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Estate of Pittas v. Scugoza

August 6, 2007


On appeal from the Superior Court of New Jersey, Chancery Division, Hudson County, Docket No. C-58-04.

Per curiam.


Argued May 8, 2007

Before Judges Weissbard and Lihotz.

The parties represent the estates of two long-time business associates, who failed to quantify the nature of their financial relationship prior to their deaths. Plaintiff appeals from the final judgment, entered on May 1, 2006, dismissing its complaint with prejudice. We affirm.

Nicolas Pittas and Joseph Scugoza each ran companies involved in the waste disposal business. In November 1984, their respective companies entered into a joint business project to haul debris from the renovation of the Statute of Liberty on Ellis Island. Following the completion of the Statute of Liberty Project, Pittas, Scugoza, and Chris Yonclas became principals of Accent Investments, Inc. (Accent), a company seeking to invest in landfills.

Yonclas located a landfill investment site in Steubenville, Ohio, called Crossridge. To the best of Yonclas's recollection, Crossridge was purchased for $500,000 in December 1986. Yonclas recalled a conversation with Scugoza from which he understood that the initial capital contribution of $250,000 was to be made equally by Pittas and Scugoza. The balance of the purchase price was financed by Scugoza, and the Crossridge corporate stock was titled solely to Scugoza. Yonclas described Pittas's role immediately after Crossridge was acquired as an "interested investor." He also stated that money towards all capital improvements was provided by Scugoza.

Scugoza's attorney, Mr. Pribish, testified that although discussions were held to make Pittas an equal owner, a fifty- percent purchase transaction had never been consummated. Pribish was not aware of any ownership interest held by Pittas in Crossridge.

Trial testimony from Pittas's brother supported the conclusion that Pittas provided his equal contribution of $125,000 to purchase a one-half interest in Crossridge. At trial, he discussed various checks and money transfers from Pittas to Scugoza, totaling $925,000, made during the period December 29, 1986 to June 10, 1988, which plaintiff asserted were "conclusive proof that [Pittas's] payments were intended and used for the initial and ongoing operating expenses of Crossridge."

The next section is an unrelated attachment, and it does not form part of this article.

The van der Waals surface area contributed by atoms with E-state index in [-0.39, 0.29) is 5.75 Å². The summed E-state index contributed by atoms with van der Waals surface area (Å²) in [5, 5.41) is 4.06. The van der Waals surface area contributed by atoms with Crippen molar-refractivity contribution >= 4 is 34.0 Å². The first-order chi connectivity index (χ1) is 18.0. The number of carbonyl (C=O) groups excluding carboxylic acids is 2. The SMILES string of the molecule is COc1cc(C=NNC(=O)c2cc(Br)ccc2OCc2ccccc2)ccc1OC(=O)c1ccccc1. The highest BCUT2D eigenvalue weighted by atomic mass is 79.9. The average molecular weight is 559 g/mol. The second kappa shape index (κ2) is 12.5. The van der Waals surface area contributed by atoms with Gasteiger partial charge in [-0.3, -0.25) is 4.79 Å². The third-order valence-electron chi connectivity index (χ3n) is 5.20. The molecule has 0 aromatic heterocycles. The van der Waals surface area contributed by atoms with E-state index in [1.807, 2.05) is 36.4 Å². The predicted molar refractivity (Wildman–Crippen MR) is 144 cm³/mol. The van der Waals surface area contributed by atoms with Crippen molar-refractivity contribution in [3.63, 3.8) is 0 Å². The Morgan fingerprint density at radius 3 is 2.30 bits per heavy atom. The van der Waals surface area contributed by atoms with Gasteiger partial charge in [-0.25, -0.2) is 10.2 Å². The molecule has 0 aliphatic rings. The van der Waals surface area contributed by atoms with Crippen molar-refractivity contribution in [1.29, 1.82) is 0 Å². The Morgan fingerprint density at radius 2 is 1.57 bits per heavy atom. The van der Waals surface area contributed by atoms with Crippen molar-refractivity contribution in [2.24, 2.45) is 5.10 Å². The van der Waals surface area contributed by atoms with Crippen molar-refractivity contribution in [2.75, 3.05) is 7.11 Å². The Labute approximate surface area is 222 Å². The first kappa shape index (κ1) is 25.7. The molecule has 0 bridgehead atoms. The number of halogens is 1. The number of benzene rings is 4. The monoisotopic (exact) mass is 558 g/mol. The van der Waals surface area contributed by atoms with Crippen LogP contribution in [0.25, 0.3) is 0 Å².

In November 1990, Crossridge was closed under a cease and desist order issued by the State of Ohio because Scugoza failed the required landfill owner background check when his past felony convictions were discovered. A decision issued by the Ohio Environmental Board of Review, which was affirmed on appeal, found that based on testimony offered on behalf of Crossridge, "[o]n November 2, 1990, the time the orders were issued, the common stock of Crossridge, Inc. was owned solely by Mr. Joseph M. Scugoza." Negotiations began to effectuate the sale of Crossridge. Various documents reflecting sale proposals were presented at trial. Attempts to sell Crossridge to Mingo Junction; Yonclas and his partner, Kurt Anderson; and TransAmerica, Inc., proved unsuccessful.

Plaintiff asserted the transactions to sell Crossridge were structured specifically to repay Pittas his ownership interest in Crossridge. Defendant argued that the evidence contained proofs militating against that conclusion. For example, in 1995, it was proposed that Crossridge be sold to Olympic Enterprises, LLC (Olympic), which was owned by Pittas and his brother. The Pittases signed documents accompanying Olympic's application for approval of the transaction, which were submitted to the Ohio regulatory authorities. These affidavits represented to the state authorities that Scugoza was the sole owner of Crossridge. The Pittases each disavowed any current or prior ownership interest in Crossridge or other landfills.

After reviewing the application, the Ohio Attorney General issued a forty-three page investigative report outlining Pittas's past dealings with Scugoza, detailing numerous financial and business ties between the two, which had been omitted in the prior disclosure. Pittas responded with a thirty-one-page rebuttal, identifying areas of disagreement with the Attorney General's findings, and exhaustively detailing his past business dealings with Scugoza. In that rebuttal, Pittas did not challenge the finding that Scugoza was the sole owner of Crossridge, made no assertion of an equitable ownership in Crossridge, or claim that Pittas loaned $925,000 to either Scugoza or Crossridge.

Scugoza died in February 2001. Although, shortly after his death, Pittas claimed for the first time that he was an equal owner of Crossridge, he filed no claim against Scugoza's estate during the six-month period after the receipt of notice to file claims. See N.J.S.A. 3B:22-4. Pittas died in August 2002. The Chancery Division action was filed by Pittas's estate in March 2004. A seven-day bench trial before Judge Olivieri resulted in judgment for defendant on May 1, 2006. Judge Olivieri thoroughly analyzed the record in his 108-page oral bench decision and concluded that plaintiff had failed to meet its burden to prove the existence of either a legal or equitable interest in Crossridge or a debt owed by Scugoza to Pittas.

After summarizing the testimony of each witness, and making both factual findings and credibility determinations, Judge Olivieri summarized ...

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